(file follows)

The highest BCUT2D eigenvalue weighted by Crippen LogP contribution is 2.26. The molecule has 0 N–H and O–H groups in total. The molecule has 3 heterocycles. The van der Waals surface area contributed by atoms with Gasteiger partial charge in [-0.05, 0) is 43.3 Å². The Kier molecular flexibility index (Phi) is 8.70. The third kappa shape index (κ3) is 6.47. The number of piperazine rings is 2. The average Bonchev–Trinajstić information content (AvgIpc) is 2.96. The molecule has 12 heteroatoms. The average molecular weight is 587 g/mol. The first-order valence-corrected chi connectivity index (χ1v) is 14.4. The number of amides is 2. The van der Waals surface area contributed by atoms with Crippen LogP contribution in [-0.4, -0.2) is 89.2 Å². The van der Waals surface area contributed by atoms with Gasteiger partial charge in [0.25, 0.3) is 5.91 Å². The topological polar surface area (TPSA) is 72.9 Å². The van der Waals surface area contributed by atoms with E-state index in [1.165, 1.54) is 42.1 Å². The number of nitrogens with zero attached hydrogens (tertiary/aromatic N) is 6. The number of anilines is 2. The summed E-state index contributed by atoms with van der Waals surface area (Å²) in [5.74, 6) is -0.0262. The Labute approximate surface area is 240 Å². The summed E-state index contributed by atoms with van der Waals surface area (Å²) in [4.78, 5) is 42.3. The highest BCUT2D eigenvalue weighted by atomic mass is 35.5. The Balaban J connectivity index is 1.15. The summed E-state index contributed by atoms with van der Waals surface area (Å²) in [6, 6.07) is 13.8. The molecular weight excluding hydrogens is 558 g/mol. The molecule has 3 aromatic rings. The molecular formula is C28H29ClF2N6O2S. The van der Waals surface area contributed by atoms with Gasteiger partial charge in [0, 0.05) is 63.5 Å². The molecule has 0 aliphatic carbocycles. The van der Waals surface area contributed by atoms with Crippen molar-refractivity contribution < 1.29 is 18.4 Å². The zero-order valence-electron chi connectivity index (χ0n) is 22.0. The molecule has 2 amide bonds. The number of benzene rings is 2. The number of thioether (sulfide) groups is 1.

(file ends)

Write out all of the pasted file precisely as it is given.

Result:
The highest BCUT2D eigenvalue weighted by Crippen LogP contribution is 2.26. The molecule has 0 N–H and O–H groups in total. The molecule has 3 heterocycles. The van der Waals surface area contributed by atoms with Gasteiger partial charge in [-0.05, 0) is 43.3 Å². The Kier molecular flexibility index (Phi) is 8.70. The third kappa shape index (κ3) is 6.47. The number of piperazine rings is 2. The average Bonchev–Trinajstić information content (AvgIpc) is 2.96. The molecule has 12 heteroatoms. The average molecular weight is 587 g/mol. The first-order valence-corrected chi connectivity index (χ1v) is 14.4. The number of amides is 2. The van der Waals surface area contributed by atoms with Crippen LogP contribution in [-0.4, -0.2) is 89.2 Å². The van der Waals surface area contributed by atoms with Gasteiger partial charge in [0.25, 0.3) is 5.91 Å². The topological polar surface area (TPSA) is 72.9 Å². The van der Waals surface area contributed by atoms with E-state index in [1.165, 1.54) is 42.1 Å². The number of nitrogens with zero attached hydrogens (tertiary/aromatic N) is 6. The number of anilines is 2. The summed E-state index contributed by atoms with van der Waals surface area (Å²) in [5.74, 6) is -0.0262. The Labute approximate surface area is 240 Å². The summed E-state index contributed by atoms with van der Waals surface area (Å²) in [4.78, 5) is 42.3. The highest BCUT2D eigenvalue weighted by atomic mass is 35.5. The Balaban J connectivity index is 1.15. The summed E-state index contributed by atoms with van der Waals surface area (Å²) in [6, 6.07) is 13.8. The molecular weight excluding hydrogens is 558 g/mol. The molecule has 3 aromatic rings. The molecular formula is C28H29ClF2N6O2S. The van der Waals surface area contributed by atoms with Gasteiger partial charge in [0, 0.05) is 63.5 Å². The molecule has 0 aliphatic carbocycles. The van der Waals surface area contributed by atoms with Crippen molar-refractivity contribution < 1.29 is 18.4 Å². The zero-order valence-electron chi connectivity index (χ0n) is 22.0. The molecule has 2 amide bonds. The number of benzene rings is 2. The number of thioether (sulfide) groups is 1.